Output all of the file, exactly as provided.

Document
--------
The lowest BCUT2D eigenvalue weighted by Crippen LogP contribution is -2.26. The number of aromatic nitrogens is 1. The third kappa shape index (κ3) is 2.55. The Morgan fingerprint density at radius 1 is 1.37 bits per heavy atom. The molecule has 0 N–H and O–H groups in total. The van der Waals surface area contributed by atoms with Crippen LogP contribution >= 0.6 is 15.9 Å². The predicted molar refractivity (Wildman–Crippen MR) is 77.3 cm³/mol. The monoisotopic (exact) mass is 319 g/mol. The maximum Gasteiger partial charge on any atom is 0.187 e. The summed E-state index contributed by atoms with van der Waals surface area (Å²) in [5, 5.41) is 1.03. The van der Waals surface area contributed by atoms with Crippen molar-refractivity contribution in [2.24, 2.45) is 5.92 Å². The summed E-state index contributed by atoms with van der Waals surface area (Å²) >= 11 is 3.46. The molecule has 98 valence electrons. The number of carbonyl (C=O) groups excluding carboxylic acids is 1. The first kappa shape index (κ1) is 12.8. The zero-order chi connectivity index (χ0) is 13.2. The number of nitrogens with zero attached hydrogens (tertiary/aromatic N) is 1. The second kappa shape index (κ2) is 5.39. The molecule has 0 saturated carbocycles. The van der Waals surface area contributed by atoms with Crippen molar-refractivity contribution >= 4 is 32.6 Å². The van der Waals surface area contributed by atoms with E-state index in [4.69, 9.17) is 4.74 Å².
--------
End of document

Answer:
The lowest BCUT2D eigenvalue weighted by Crippen LogP contribution is -2.26. The number of aromatic nitrogens is 1. The third kappa shape index (κ3) is 2.55. The Morgan fingerprint density at radius 1 is 1.37 bits per heavy atom. The molecule has 0 N–H and O–H groups in total. The van der Waals surface area contributed by atoms with Crippen LogP contribution >= 0.6 is 15.9 Å². The predicted molar refractivity (Wildman–Crippen MR) is 77.3 cm³/mol. The monoisotopic (exact) mass is 319 g/mol. The maximum Gasteiger partial charge on any atom is 0.187 e. The summed E-state index contributed by atoms with van der Waals surface area (Å²) in [5, 5.41) is 1.03. The van der Waals surface area contributed by atoms with Crippen molar-refractivity contribution in [2.24, 2.45) is 5.92 Å². The summed E-state index contributed by atoms with van der Waals surface area (Å²) >= 11 is 3.46. The molecule has 98 valence electrons. The number of carbonyl (C=O) groups excluding carboxylic acids is 1. The first kappa shape index (κ1) is 12.8. The zero-order chi connectivity index (χ0) is 13.2. The number of nitrogens with zero attached hydrogens (tertiary/aromatic N) is 1. The second kappa shape index (κ2) is 5.39. The molecule has 0 saturated carbocycles. The van der Waals surface area contributed by atoms with Crippen molar-refractivity contribution >= 4 is 32.6 Å². The van der Waals surface area contributed by atoms with E-state index in [4.69, 9.17) is 4.74 Å².